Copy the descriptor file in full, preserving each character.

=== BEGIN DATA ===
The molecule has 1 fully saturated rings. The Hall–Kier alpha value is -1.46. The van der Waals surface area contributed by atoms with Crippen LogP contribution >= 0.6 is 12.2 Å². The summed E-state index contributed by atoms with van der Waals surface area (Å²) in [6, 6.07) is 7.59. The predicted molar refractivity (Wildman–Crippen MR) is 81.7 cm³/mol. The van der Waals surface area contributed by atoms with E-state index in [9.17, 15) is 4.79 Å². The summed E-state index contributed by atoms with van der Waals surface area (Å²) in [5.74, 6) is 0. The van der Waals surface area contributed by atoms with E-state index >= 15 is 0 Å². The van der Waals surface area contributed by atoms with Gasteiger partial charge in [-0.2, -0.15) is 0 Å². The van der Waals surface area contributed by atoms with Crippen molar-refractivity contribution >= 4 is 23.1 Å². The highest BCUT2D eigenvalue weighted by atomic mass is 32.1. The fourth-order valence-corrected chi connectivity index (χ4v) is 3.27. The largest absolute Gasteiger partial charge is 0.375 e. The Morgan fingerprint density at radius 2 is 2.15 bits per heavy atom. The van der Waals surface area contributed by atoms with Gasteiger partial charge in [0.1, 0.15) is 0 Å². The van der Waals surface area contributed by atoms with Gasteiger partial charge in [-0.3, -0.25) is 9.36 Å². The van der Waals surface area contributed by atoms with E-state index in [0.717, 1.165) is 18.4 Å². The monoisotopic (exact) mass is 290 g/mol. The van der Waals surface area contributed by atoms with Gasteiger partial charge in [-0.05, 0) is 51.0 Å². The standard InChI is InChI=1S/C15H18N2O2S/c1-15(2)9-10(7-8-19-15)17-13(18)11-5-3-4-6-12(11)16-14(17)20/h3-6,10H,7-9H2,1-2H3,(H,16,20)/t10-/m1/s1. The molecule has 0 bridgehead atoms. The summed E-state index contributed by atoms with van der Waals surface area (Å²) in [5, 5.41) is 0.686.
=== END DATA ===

The molecule has 1 fully saturated rings. The Hall–Kier alpha value is -1.46. The van der Waals surface area contributed by atoms with Crippen LogP contribution >= 0.6 is 12.2 Å². The summed E-state index contributed by atoms with van der Waals surface area (Å²) in [6, 6.07) is 7.59. The predicted molar refractivity (Wildman–Crippen MR) is 81.7 cm³/mol. The van der Waals surface area contributed by atoms with E-state index in [9.17, 15) is 4.79 Å². The summed E-state index contributed by atoms with van der Waals surface area (Å²) in [5.74, 6) is 0. The van der Waals surface area contributed by atoms with E-state index >= 15 is 0 Å². The van der Waals surface area contributed by atoms with Gasteiger partial charge in [-0.2, -0.15) is 0 Å². The van der Waals surface area contributed by atoms with Crippen molar-refractivity contribution >= 4 is 23.1 Å². The highest BCUT2D eigenvalue weighted by atomic mass is 32.1. The fourth-order valence-corrected chi connectivity index (χ4v) is 3.27. The largest absolute Gasteiger partial charge is 0.375 e. The Morgan fingerprint density at radius 2 is 2.15 bits per heavy atom. The van der Waals surface area contributed by atoms with Gasteiger partial charge in [0.1, 0.15) is 0 Å². The van der Waals surface area contributed by atoms with Gasteiger partial charge in [-0.3, -0.25) is 9.36 Å². The van der Waals surface area contributed by atoms with E-state index in [0.717, 1.165) is 18.4 Å². The monoisotopic (exact) mass is 290 g/mol. The van der Waals surface area contributed by atoms with Gasteiger partial charge in [-0.05, 0) is 51.0 Å². The standard InChI is InChI=1S/C15H18N2O2S/c1-15(2)9-10(7-8-19-15)17-13(18)11-5-3-4-6-12(11)16-14(17)20/h3-6,10H,7-9H2,1-2H3,(H,16,20)/t10-/m1/s1. The molecule has 0 bridgehead atoms. The summed E-state index contributed by atoms with van der Waals surface area (Å²) in [5, 5.41) is 0.686.